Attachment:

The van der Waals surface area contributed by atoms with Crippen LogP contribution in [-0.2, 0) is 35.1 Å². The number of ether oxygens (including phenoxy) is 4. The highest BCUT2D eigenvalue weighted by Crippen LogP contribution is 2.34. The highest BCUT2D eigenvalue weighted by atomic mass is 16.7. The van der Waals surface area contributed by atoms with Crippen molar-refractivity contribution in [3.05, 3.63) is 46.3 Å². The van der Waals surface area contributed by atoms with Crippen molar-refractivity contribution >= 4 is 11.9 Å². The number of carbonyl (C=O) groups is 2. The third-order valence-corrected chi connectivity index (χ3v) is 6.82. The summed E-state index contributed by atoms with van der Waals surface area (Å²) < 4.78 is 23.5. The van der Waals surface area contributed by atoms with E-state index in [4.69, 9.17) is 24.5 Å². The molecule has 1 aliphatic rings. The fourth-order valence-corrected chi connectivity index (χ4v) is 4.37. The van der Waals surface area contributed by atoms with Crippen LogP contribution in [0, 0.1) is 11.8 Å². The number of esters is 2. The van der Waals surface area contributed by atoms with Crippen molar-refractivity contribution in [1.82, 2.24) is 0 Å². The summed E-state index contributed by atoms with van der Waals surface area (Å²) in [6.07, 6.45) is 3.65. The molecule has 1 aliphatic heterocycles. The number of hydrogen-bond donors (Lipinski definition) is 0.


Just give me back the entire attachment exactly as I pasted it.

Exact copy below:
The van der Waals surface area contributed by atoms with Crippen LogP contribution in [-0.2, 0) is 35.1 Å². The number of ether oxygens (including phenoxy) is 4. The highest BCUT2D eigenvalue weighted by Crippen LogP contribution is 2.34. The highest BCUT2D eigenvalue weighted by atomic mass is 16.7. The van der Waals surface area contributed by atoms with Crippen molar-refractivity contribution in [3.05, 3.63) is 46.3 Å². The van der Waals surface area contributed by atoms with Crippen molar-refractivity contribution >= 4 is 11.9 Å². The number of carbonyl (C=O) groups is 2. The third-order valence-corrected chi connectivity index (χ3v) is 6.82. The summed E-state index contributed by atoms with van der Waals surface area (Å²) < 4.78 is 23.5. The van der Waals surface area contributed by atoms with E-state index in [4.69, 9.17) is 24.5 Å². The molecule has 1 aliphatic rings. The fourth-order valence-corrected chi connectivity index (χ4v) is 4.37. The van der Waals surface area contributed by atoms with Crippen LogP contribution in [0, 0.1) is 11.8 Å². The number of esters is 2. The van der Waals surface area contributed by atoms with Crippen molar-refractivity contribution in [1.82, 2.24) is 0 Å². The summed E-state index contributed by atoms with van der Waals surface area (Å²) in [6.07, 6.45) is 3.65. The molecule has 1 aliphatic heterocycles. The number of hydrogen-bond donors (Lipinski definition) is 0.